20th-century literature and theater; film and visual arts; aesthetic theory; philosophy of history
My work centers on questions of how historical trauma and radical political change are represented in literature, performance, and art. I am also affiliated with the Jewish Studies Program at Rice.
I focus on the 20th century and explore how theater as a genre has responded to specific historical events in the context of mass culture and entertainment. Currently, I am completing a book-length study, Masks, Politics, and the European Avant-garde, which examines the use of masks in avant-garde theater in moments of historical and social crisis during and after World War I.
Another research project concerns memory formation. Specifically, I am interested in how different aspects of Holocaust history influenced the philosophical approaches of Theodor W. Adorno and Siegfried Kracauer. Expanding on my work on Adorno and the playwright Bertolt Brecht, I examine how the Holocaust has altered our reception and perception of tragedy.
- Staging History: Brecht’s Social Concepts of Ideology (Albany, NY: SUNY Press, 2005). Paperback edition 2007.
- “Tragedy out of Joint: Bertolt Brecht’s and Heiner Müller’s Interaction with a Genre,” The Brecht Yearbook 39 (2015), 3-19.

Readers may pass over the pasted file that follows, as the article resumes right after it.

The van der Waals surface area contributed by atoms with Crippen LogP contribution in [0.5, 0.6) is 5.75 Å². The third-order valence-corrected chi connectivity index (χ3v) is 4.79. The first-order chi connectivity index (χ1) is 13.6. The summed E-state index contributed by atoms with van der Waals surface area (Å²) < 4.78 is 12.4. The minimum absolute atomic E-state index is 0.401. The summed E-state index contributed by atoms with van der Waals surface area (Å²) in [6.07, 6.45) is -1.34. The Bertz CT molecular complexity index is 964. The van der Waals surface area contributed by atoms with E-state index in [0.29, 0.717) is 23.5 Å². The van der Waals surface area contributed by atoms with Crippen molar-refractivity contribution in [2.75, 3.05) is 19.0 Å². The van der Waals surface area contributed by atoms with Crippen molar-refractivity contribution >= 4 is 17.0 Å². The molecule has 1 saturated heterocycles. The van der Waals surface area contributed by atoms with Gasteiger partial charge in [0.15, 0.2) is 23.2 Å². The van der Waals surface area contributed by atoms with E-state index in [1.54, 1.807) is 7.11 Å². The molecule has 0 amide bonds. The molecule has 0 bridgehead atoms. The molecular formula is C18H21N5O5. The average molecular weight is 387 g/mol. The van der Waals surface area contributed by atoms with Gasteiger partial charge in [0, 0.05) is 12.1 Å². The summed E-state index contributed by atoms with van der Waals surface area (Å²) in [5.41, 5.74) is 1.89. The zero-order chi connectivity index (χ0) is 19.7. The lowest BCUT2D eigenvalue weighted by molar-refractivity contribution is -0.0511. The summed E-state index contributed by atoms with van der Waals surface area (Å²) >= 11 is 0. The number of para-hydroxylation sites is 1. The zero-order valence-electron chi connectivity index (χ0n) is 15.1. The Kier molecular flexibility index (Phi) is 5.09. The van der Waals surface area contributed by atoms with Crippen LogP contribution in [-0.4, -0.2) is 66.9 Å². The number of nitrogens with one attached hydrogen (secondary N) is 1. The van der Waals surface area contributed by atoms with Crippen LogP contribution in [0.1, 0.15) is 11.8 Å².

- “The Melancholy Scientific Method: Writing as Ethical Memory in Sebald’s Austerlitz,” Monatshefte 106 (2014), 452-71.
- “‘Regeln für M.S’: Von der Sterbelehre zur Überlebenskunst,” in Sabine Kebir (ed.), “Ich wohne fast so hoch wie er”: Margarete Steffin und Bertolt Brecht (Berlin: Theater der Zeit, 2008), 14-22.
- “Disposition: From Film Theory to Human Action,” in Temenuga Trifonova (ed.), European Film Theory (London: Routledge, 2008), 180-92.
- “Die Schriften: Einführung” and “Zur Philosophie [1924-1933],” both in Jan Knopf (ed.), Brecht Handbuch (Stuttgart: J.B. Metzler 2003), 1-15 and 117-24.
- “From Chaos to Transformation: Brechtian Histories Im Dickicht der Städte,” The Brecht Yearbook 26 (Fall 2001), 257-76.
- “Nathan der Weise: Suffering Lessing’s ‘Erziehung’,” The Germanic Review 74/2 (Spring 1999), 131-45.
- “Brecht's Trommeln in der Nacht: The Theatrical Destruction of Subjectivity and History,” The German Quarterly 70/2 (Spring 1997), 136-51.